“Life moves pretty fast. If you don’t stop and look around once in awhile, you could miss it.”
Ferris Bueller uttered those memorable words in a memorable 1986 movie about his day off, but they’re just as applicable to Chilliwack Chiefs head coach and general manager Brian Maloney.
Consider that a couple months ago he was an assistant coach on a struggling BCHL team that had been bounced in the first round of the playoffs.
The Chilliwack Chiefs fired Jason Tatarnic and Maloney was put in charge of a team bound for the RBC Cup, which he then coached to a national championship.
Maloney took over everything from coaching to recruiting to ordering new gear (which he did early last week).
He did it all with no guarantees he’d actually be retained in the role, but late last week he finally put pen to paper, signing a contract that makes him the official hockey boss of the Chiefs.
Life does move pretty fast.
“I’ve just been too darn busy to stop and think about it too much,” Maloney laughed. “A lot of things have happened fairly quickly.
“I took a moment the other day to realize where I’m at now and I couldn’t be happier to be coaching a team I once played for.
“I’ve always had a giant soft spot for the Chiefs and there’s no other place I’d rather be.”
If Maloney’s life has been a whirlwind of late, consider the man who will work alongside him as associate head coach/GM.
Everyone who follows the BCHL was surprised when the Trail Smoke Eaters fired Cam Keith in early April, after he’d led his team to second round upset of the Penticton Vees and a third round playoff appearance.
Unexpectedly unemployed, Keith joined the Chiefs coaching staff just before the RBC Cup and helped Chilliwack pull off one of the more unlikely championships in recent history.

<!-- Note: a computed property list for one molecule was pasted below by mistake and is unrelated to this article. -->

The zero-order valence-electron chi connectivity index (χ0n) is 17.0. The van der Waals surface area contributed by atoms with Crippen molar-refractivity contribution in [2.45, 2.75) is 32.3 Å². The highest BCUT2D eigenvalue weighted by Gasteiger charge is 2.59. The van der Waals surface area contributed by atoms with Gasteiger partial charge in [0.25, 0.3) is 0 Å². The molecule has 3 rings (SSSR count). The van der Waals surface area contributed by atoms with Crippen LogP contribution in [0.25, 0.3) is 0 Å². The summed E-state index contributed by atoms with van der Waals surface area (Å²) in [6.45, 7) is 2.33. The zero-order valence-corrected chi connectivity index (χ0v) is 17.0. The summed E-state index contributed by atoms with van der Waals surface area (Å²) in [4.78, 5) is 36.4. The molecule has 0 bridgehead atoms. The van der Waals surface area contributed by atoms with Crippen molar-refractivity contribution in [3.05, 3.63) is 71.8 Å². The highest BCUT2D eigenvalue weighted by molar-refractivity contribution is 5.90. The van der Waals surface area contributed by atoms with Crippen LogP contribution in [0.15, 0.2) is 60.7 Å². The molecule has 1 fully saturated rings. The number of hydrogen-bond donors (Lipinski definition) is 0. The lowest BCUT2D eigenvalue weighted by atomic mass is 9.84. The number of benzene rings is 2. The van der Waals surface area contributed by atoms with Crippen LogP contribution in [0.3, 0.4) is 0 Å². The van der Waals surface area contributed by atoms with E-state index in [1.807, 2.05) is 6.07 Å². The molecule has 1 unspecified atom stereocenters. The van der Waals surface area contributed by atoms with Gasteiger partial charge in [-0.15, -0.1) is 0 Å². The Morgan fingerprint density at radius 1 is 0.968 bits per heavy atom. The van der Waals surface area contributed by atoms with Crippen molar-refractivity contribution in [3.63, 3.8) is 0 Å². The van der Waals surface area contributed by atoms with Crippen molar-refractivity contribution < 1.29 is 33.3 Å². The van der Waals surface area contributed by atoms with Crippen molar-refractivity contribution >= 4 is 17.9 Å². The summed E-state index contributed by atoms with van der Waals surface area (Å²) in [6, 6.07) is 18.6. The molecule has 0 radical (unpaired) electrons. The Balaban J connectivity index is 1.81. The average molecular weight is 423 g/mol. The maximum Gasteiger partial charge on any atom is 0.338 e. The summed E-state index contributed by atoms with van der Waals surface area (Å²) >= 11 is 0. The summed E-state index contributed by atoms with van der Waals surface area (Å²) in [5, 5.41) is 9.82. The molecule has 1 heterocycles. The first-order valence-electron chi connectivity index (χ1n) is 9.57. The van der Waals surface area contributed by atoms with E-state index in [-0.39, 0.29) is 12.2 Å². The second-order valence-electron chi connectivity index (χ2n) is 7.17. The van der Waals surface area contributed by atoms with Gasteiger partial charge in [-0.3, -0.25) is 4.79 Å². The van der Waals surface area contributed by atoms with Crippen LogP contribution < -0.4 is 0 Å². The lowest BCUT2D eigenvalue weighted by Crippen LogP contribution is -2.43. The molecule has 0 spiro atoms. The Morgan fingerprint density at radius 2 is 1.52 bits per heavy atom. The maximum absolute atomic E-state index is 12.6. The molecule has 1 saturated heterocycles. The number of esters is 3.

Maloney crossed paths with Keith all the way up the hockey ladder.
During their playing days, the two men were junior, NCAA and minor-pro foes who grew to respect each other.
As coaches, Maloney believes they see the game the same way and will work well together.
“I’m going to lean on Cam quite a bit and give him tons of responsibilities, probably more than most assistant coaches, because he not only deserves it but he’s shown he can handle it,” Maloney said. “Cam is a great guy, which leads into great recruiting, and when he’s talking to kids and families, he’s up-front and honest and the type of person these parents and kids want to hear.
“He laid a foundation in Trail, and we’ve already got some calls from players who want to go where Cam is going.”
Another coach who parachuted in just before the RBC Cup is sticking around.
Aldergrove native Brad Rihela is going to help with recruiting.
“He worked formerly with the Yale Hockey Academy and we will be utilizing him in recruiting,” Maloney said. “He’s a guy who connects well with players and families and he’s been coaching in that bantam age group that we want to start getting our hooks into more.
While Maloney is still finalizing his staff, he has it in mind that less is more.
He doesn’t want too many ‘cooks in the kitchen’ in the locker room.
He and Keith will be the voices.
“My personal opinion is over the last few years it’s been too confusing for the players,” Maloney said. “I’d like us to have a little more structure in place as far as our locker room goes.”
The Chiefs have also brought on a new trainer, one with a fascinating hockey resume.
Brian Patafie is definitely worth Googling.
He has worked on National Hockey League benches in Calgary and Montreal and wrote a book about his hockey experiences titled ‘Ice it Down: A Look at Pro Hockey Through a Trainer’s Eyes.’
Patafie helped the Chiefs at the 2016-17 Western Canada Cup and Maloney is happy to have him on board full time.
“He has an amazing amount of experience and you talk about about professionalism, he has it all,” Maloney said. “He is over-the-top organized and having a guy like him around a younger coaching staff is going to be a very good thing.
“He’s certainly got a few stories.”
Chilliwack’s training camp will start Aug. 20 at Prospera Centre.